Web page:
growth at an early time. The

growth of the head offers a good

example. The total amount of increment

from the second year on is

slight. Therefore, if girls are ahead

of boys by one year and a half the

increment of growth corresponding

to this period is slight. If the typical difference between the sizes of

the sexes should be present during early childhood the heads of girls

ought to be smaller than those of the boys of the same age. This is

actually the case. The length of head of the adult woman is about 96%

of that of men. In childhood the length of head of girls is about 97.4%

of that of boys of the same age (Fig. 7). The ratio of 96% would be

found among girls chronologically three years younger than boys. 221 For

stature the normal relation of sizes of adult men and women is found for

girls chronologically one and a half years younger than boys which corresponds

to their physiological acceleration. The results of psychological

tests also show better results for girls than for boys of the same age,

which may also be due to a greater speed of development of girls.114

The general growth curve, being composed of individuals of markedly

different physiological stages becomes clearer when those having

the same physiological stage at some moment of their development are

segregated. I chose for this moment the time when the maximum rate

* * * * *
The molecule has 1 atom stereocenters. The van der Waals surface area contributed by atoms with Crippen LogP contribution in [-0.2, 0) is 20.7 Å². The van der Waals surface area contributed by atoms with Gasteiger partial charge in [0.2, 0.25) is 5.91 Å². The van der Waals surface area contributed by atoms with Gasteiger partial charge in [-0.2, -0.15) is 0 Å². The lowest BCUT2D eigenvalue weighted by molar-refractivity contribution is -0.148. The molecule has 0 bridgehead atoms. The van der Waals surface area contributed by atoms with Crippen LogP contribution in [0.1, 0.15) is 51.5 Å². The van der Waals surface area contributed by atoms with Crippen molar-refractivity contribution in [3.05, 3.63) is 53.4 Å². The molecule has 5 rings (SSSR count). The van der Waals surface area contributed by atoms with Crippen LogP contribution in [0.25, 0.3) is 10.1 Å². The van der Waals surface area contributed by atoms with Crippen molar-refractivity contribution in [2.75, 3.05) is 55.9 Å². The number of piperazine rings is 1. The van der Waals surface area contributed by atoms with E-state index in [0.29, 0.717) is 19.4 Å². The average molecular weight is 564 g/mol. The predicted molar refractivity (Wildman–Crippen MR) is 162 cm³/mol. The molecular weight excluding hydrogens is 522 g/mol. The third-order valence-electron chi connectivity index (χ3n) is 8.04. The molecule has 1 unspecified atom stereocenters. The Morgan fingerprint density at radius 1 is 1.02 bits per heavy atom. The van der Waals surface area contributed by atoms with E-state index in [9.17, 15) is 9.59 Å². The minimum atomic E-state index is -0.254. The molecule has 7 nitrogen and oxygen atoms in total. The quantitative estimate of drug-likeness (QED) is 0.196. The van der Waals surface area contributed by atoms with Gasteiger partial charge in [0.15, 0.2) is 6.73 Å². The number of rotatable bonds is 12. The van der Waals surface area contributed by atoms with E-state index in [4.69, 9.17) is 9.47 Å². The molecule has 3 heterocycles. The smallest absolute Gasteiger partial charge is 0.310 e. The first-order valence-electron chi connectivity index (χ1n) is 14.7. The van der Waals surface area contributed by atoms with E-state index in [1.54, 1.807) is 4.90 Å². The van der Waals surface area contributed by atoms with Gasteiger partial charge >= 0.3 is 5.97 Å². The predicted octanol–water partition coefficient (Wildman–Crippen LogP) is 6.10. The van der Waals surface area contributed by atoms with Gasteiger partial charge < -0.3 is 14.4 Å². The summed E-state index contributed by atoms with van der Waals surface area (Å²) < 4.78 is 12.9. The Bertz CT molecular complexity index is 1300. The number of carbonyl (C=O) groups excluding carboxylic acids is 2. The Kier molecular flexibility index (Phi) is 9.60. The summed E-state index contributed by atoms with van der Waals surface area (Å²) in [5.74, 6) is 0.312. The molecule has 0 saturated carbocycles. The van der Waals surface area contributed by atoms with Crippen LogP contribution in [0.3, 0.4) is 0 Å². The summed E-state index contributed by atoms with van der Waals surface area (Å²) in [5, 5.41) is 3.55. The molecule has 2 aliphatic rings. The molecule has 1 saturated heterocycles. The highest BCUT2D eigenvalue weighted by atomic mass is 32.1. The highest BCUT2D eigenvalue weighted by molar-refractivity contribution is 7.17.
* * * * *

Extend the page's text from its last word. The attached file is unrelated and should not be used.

of growth of stature occurs, since this moment is in all probability most

closely related to the development of stature. The following curve shows

the growth of the various groups (Fig. 8).

image Males | Females | Age

Fig. 8. Growth curves of boys and girls for those having maximum rate of

growth at the same time. Horace Mann School.115

image Non-Hebrew | Hebrew

Fig. 9. Annual increments for boys who have the same periods of

maximum rate of growth. Annual intervals to be read from apex of

each curve. Horace Mann School.

image Non-Hebrew | Hebrew

Fig. 10. Annual increments for girls who have the same periods of maximum

rate of growth. Annual intervals to be read from apex of each curve. Horace

Mann School.116

It has been shown before that in these groups the increase in variability

which coincides approximately with the period of maximum

growth all but disappears.

A comparison of the rates of annual growth for those who have the